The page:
Here you can see a little of his notation. He is multiplying by a two digit number here, so we deconstruct the multiplier. Here his multiplier is 38, so we decided to multiply by 8, and by 30 and then combine these partial products to get our final product.
His notation on the upper right side is his deconstructed multiplicand. He just separated out the hierarchies, and will multiply each by "8." Then he did the same in preparation to multiply everything by 30. Then we decided it was simpler to multiply everything by 10, and just add a "0" to the end of each number and THEN multiply everything by 3. His deconstructed multiplicand (multiplied by 10) ready to be multiplied by 3 is on the lower right hand side. He calculated each partial product and then added through on paper to get his final product.
Hallelujah for skip counting. He didn't get far with this material last year because he didn't know his multiplication and addition facts. This year, he knows most of his addition facts and can skip count and these skills made this material SOOO much easier.This one of those measurement lesson topics we need to cover sans album support. I think the albums say, "oh, don't forget to cover this." I am a literal, calculated, judgmental mind and leaving me with, well, nothing makes me feel queasy.
You may have already seen our sensorial money materials from Hello Wood here. These are the new cards I purchased from ETC that cover money in a bunch of different ways. (I will not go into all the ways, but over time, if you click on that "money" tag at the bottom of the blog, it will cull all the money-related posts for you. I intend to get some shots of each stage of this material.
And for the love of ---, if you are going to order this, get it laminated, or printed on plastic (if you like really slippery cards that don't stack well.) I have to laminate all of these, and it is a HUGE pain and time sucker. Ugh. And I can't even watch Korean dramas on TV while I do this mind-numbing work because I need to read the subtitles.
Anyway, T did one set of cards that adds coin denominations under $1. I cut these, laminated them, and cut them again (you never know when someone is going to dump water all over your cards...I didn't want paper edges) and then stuck answer stickers (I made) on the reverse side as a control. It annoys me that I haven't yet found a suitable container in which to store these. (When I grow up and have to work outside the home I am going to be a plastic container/envelope/little folder/basket/wooden box/metal tin purveyor.)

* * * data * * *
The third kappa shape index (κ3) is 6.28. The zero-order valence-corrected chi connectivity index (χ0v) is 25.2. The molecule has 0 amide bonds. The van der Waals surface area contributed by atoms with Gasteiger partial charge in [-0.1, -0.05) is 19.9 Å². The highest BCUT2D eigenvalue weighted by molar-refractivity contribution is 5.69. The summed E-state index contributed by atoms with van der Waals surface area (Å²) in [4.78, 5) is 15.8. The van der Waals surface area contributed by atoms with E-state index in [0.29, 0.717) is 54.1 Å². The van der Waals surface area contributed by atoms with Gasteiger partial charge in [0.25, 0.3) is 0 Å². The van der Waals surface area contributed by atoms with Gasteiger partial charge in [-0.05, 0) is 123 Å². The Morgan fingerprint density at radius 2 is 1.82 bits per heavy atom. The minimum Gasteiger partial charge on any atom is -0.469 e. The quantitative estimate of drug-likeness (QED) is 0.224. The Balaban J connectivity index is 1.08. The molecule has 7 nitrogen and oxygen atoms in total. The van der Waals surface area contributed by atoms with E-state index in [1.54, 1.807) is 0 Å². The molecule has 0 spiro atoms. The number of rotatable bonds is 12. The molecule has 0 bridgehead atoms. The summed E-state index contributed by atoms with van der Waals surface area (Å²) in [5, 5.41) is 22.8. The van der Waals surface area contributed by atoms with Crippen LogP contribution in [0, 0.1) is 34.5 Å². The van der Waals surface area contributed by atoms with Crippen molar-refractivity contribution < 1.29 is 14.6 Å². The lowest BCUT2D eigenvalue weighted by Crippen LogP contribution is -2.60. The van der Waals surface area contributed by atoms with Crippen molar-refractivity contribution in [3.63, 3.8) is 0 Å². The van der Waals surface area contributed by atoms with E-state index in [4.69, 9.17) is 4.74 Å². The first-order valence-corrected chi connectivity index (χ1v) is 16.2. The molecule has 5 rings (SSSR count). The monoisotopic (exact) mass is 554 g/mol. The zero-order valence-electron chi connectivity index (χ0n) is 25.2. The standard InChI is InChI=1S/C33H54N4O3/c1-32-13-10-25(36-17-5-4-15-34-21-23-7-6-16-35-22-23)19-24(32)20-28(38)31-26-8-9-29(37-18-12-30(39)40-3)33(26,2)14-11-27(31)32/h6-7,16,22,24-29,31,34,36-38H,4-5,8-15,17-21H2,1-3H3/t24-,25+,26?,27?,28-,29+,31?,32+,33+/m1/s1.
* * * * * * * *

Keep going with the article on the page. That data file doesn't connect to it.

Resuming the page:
Then he tackled these cards which add denominations larger than a dollar.
This set comes with a bunch of plastic coins. I was reluctant to let the kids have this set since I think it would be much nicer to have real US coins on hand, but we belong to a Credit Union that doesn't have a branch out here and we haven't transferred anything to a brick and mortar bank out here yet...so unless I send back to VA for some rolls of coins (or create a hassle getting cash back at the grocery) it is plastic coins for now. They are a lot lighter.
T is kind of like me. He likes to know what to do and the right way to do it. These cards are pretty one dimensional and he feels pretty comfortable adding these denominations, so he was way into this material this week. (I need to get my butt in gear and laminate and cut the rest of the sets before I need to start making Thanksgiving pies.)
Here we are back to Challenge Math. (I first posted about this material here.) T took this out again, and lo and behold, skip counting came in handy again.
I have him use his working notebook as "scrap paper" and to write his equation. AND I can see here that he did a little music notation, and pasted that in upside down. Oh, dear.T loves working with the bells. He has a pretty good sense about this material. And I can't say that he has practiced that much. Humn. Some just have it I guess. Here he is working with the matching cards Jenn so nicely shared on the KotU message boards.